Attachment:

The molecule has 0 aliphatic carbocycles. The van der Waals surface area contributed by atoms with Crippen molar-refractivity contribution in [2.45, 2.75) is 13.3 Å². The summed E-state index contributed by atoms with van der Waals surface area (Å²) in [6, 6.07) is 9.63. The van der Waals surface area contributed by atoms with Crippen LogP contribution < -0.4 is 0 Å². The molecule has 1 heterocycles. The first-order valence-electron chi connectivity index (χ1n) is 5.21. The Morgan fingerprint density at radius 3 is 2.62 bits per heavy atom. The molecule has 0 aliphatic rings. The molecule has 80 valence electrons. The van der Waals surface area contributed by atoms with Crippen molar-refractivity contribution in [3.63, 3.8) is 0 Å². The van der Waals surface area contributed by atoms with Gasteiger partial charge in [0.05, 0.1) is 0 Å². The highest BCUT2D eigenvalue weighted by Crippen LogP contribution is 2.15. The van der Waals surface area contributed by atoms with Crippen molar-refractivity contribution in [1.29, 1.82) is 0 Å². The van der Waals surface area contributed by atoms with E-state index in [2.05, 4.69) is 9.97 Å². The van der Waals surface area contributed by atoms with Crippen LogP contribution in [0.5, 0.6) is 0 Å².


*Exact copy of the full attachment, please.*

The molecule has 0 aliphatic carbocycles. The van der Waals surface area contributed by atoms with Crippen molar-refractivity contribution in [2.45, 2.75) is 13.3 Å². The summed E-state index contributed by atoms with van der Waals surface area (Å²) in [6, 6.07) is 9.63. The van der Waals surface area contributed by atoms with Crippen LogP contribution < -0.4 is 0 Å². The molecule has 1 heterocycles. The first-order valence-electron chi connectivity index (χ1n) is 5.21. The Morgan fingerprint density at radius 3 is 2.62 bits per heavy atom. The molecule has 0 aliphatic rings. The molecule has 80 valence electrons. The van der Waals surface area contributed by atoms with Crippen molar-refractivity contribution in [3.63, 3.8) is 0 Å². The van der Waals surface area contributed by atoms with Gasteiger partial charge in [0.05, 0.1) is 0 Å². The highest BCUT2D eigenvalue weighted by Crippen LogP contribution is 2.15. The van der Waals surface area contributed by atoms with Crippen molar-refractivity contribution in [1.29, 1.82) is 0 Å². The van der Waals surface area contributed by atoms with E-state index in [2.05, 4.69) is 9.97 Å². The van der Waals surface area contributed by atoms with Crippen LogP contribution in [0.5, 0.6) is 0 Å².